February is “heart health month” — an occasion Coca-Cola has attached its name to, and sponsored, for years via its Heart Truth campaign.
To make matters worse, this blatant co-optation of health by a soda giant has long received the blessing of some health professionals — including registered dietitians.
Page 17 of this document, for instance, shows former Academy of Nutrition and Dietetics president Sylvia Escott-Stump looking absolutely thrilled to be at a Coca-Cola “heart health month” red carpet event.
In this post, the Public Health Advocacy Institute masterfully pulls back the curtain on Coca-Cola’s shameful co-optation of heart-health month and exposes the complex political web of money and influence it has weaved.
- “For years, the month of February has been the kick-off of the Coca-Cola Company’s sponsorship of the National Heart Lung and Blood Institute’s (NHLBI) Heart Truth campaign. Heart Truth began in 2002, with the goal of raising awareness that heart disease is the number one killer of women.”
- “As a federal agency, NHLBI is subject to legal limits on its use of funds and the Department of Health and Human Services’ ethical guidelines for co-sponsorship of events. These guidelines are meant to guard against conflicts of interest that would undermine the primary mission of NHLBI. Coke’s corporate funding disclosures in the Fall of 2015 indicate that as public pressure on NHLBI built, Coke shifted the bulk of its heart health giving to a tight circle of non-governmental heart health organizations consisting of the American College of Cardiology, the Preventive Cardiovascular Nurses Association, the Academy of Nutrition and Dietetics, and Brigham and Women’s Hospital in Boston, MA.”
- “From 2008 to 2014, The Coca-Cola Company, under its Diet Coke brand, was the Heart Truth campaign’s most visible co-sponsor: Despite the fact that HHS’s ethical guidelines place a particular emphasis on avoiding the appearance of product endorsement, Heart Truth logos were printed on billions of Diet Coke cans, heart health-themed Diet Coke ads ran during the Olympic Games, Coke enlisted high-profile celebrities like Heidi Klum to appear at Heart Truth events, and Diet Coke beverages were distributed at community heart health screenings.”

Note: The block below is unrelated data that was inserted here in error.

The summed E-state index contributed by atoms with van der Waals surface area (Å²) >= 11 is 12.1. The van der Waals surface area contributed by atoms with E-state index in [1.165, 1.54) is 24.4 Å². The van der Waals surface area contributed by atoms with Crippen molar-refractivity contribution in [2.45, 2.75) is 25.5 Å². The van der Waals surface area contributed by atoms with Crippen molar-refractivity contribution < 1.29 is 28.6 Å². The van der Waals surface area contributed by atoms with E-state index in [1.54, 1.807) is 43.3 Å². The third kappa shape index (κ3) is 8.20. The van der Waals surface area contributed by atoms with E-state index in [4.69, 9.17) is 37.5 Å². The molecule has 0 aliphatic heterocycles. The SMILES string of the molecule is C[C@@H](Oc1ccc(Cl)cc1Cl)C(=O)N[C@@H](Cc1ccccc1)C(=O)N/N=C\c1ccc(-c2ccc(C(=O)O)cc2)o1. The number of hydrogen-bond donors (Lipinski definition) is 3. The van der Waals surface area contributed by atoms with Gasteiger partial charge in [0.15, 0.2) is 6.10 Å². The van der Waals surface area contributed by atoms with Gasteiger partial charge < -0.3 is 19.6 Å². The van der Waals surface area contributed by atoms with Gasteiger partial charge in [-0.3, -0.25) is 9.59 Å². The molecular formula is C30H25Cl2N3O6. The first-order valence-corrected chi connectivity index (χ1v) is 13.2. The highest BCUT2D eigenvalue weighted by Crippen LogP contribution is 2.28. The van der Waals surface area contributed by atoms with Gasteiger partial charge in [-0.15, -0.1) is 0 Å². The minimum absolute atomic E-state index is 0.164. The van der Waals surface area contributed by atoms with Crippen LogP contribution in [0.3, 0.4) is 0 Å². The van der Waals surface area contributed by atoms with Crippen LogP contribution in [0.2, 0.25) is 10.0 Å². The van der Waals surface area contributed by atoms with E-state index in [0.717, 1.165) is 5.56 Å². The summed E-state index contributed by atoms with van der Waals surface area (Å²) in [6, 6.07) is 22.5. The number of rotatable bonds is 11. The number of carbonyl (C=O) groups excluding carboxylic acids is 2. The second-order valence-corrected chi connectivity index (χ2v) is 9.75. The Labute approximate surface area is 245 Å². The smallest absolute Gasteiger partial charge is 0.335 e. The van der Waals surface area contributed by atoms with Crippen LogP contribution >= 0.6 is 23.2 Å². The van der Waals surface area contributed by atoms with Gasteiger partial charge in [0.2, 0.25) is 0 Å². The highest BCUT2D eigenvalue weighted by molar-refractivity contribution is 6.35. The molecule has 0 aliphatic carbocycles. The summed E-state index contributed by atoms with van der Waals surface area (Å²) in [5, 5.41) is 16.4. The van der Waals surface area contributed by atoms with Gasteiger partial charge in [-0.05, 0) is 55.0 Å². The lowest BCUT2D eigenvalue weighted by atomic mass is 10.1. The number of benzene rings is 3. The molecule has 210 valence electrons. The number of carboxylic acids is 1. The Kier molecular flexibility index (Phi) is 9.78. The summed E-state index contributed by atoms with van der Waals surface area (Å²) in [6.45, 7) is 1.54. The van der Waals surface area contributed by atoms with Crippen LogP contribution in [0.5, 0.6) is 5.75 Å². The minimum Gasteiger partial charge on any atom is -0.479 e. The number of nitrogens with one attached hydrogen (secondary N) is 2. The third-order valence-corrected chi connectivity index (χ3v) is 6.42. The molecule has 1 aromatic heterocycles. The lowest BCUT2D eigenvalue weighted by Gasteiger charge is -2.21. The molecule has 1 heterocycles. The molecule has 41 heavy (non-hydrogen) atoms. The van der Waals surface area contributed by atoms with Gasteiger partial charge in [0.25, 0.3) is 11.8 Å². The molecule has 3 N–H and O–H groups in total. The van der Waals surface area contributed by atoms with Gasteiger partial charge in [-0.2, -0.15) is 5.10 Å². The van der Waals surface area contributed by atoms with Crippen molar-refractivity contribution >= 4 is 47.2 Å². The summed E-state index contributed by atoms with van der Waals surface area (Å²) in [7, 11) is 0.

- “Through its contracts with NHLBI for the 2010 Heart Truth Fashion Show, Coke was granted:
- Full use of the NHLBI Heart Truth logo in any Coke marketing, advertising and or promotional materials or activities;
- Assistance from NHLBI’s agent, Ogilvy, in the “development of heart health content and messages” for its use;
- Access to heart health experts and spokespeople to serve on Coca-Cola’s behalf including at Coca-Cola luncheons, ambassador program, opinion shaper and other customer/VIP events;
- Pre-approval of “all [NHLBI] creative materials, press releases, collateral materials, signage and other items using” Coca-Cola’s trademarks.”
- Coke’s Heart Truth partnership with NHLBI was created under the leadership of then NHLBI Director Elizabeth (Betsy) Nabel, MD. Dr. Nabel is a cardiologist who left public service in 2010 to become President of Brigham and Women’s Hospital (BWH) in Boston, MA. Dr. Nabel traveled to Canada to be an official 2010 Olympic Games Torchbearer for Coke and spoke glowingly about her relationship with Coke.”
- “It turned out that Dr. Nabel was not the only Coke heart health partner at BWH. She was joined by Dr. JoAnne Foody, MD, the Medical Director of BWH’s Pollin Cardiovascular Wellness Center. Dr. Foody is featured as a heart health expert in continuing education presentations produced by Coca-Cola’s Beverage Institute for Health, and in 2011 was selected to serve as the Editor-In-Chief of the American College of Cardiology’s (ACC) CardioSmart initiative. ACC received $2.6 million in Coke funding for CardioSmart and community screenings between 2010 and 2015. CardioSmart is described as “a patient education site committed to providing accurate, un-biased heart health information in an advertising-free environment.”